Château Batailley, 5eme Cru Classé, Pauillac
Château Batailley

Château Batailley, 5eme Cru Classé, Pauillac,



Château Batailley, 5eme Cru Classé, Pauillac, 2016

Justerini & Brooks Tasting note
Château Batailley, 5eme Cru Classé, Pauillac, 2016

Traditionally, this Casteja owned fifth growth always offered plenty of rustic charm and value for money. With the arrival of a second wine, Lions de Batailley, there seems to be more endeavour to make 'impressive' wines. The new style is certainly more serious, but in striving for more concentration and purity, Batailley may have lost some of its early charm. Dark and mineral with some florality and freshly cut herbs the style certainly relies less on oak, and is purer and sexier than Batailleys of the past, with cool cassis and plum fruit and a commanding tannic structure. 85% Cabernet Sauvignon, 12% Merlot and 3% Petit Verdot.

Jane Anson, Inside Bordeaux
You want to know what Pauillac tastes like, roll up and enjoy this vintage of Batailley. Squid ink, slate, cassis, bilberry, slate, crayon, black chocolate, plenty of tannic grip, a smudge of grilled cedar oak and a squeeze of mint, it's all here. 57% new oak for ageing. Harvest September 12 through to October 5, Axel Marchal consultant, Philippe and Frederic Castéja owners.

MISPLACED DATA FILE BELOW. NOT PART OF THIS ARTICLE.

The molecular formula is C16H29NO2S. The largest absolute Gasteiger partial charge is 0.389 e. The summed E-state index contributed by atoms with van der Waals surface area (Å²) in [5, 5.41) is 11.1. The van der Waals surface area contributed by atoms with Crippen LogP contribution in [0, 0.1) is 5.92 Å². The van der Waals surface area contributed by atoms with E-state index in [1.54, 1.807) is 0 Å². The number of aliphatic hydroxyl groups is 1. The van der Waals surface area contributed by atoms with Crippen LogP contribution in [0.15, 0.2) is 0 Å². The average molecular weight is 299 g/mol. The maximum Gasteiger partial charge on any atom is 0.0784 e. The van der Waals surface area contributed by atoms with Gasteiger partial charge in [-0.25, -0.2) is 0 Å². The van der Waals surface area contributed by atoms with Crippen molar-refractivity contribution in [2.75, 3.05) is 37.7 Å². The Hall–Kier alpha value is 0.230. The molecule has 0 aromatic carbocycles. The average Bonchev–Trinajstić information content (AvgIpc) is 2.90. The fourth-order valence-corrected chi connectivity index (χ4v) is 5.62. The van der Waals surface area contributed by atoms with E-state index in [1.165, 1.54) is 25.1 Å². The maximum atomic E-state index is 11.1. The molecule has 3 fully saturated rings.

Date Reviewed:
Neal Martin, Vinous
The 2023 Batailley was picked September 12 to October 5 at around 49hL/ha, matured in 57% new oak. It has an elegant and understated bouquet compared to the previous vintage, as with all châteaux, well-defined, with a light estuarine influence emerging with time. The palate is medium-bodied with fine tannins. It’s very bright and fresh and there’s plenty of fruit here. A deft, harmonious finish lingers in the mouth. This is an excellent Batailley.
Date Reviewed:


Grape Variety:
Allergen Information:
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Château Batailley

Château Batailley

Chateau Batailley is a firm favourite of the British Claret drinker and proof that we brits don't hold grudges... Deriving its name from 'bataille', the vineyards are on the site of a French victory over the English in 1452 (during the Hundred Years War).

The estate was famously split by François and Marcel Borie in 1942. Francois, who had recently purchased Ducru Beaucaillou took control of the smaller portion and renamed his share 'Haut Batailley'. This still remains in the family and is managed with great success by Xavier Borie. Marcel, who kept the Chateau and the larger share of Batailley, passed the estate to his daughter Denise who was married to Emile Castéja of the negociants Borie Manoux. Since 2001 their son, Philippe has run the estate and his son Frédéric will one day also take up the reins.

Lying just to the West of Chateau Latour, the 57 hectares are planted with 70% Cabernet Sauvignon, 25% Merlot, 3% Cabernet Franc and 2% Petit Verdot on deep gravel croupes. Batailley is never the most stylish Pauillac, but its reputation for consistent quality and good value makes it one of the most popular wines in the UK market.

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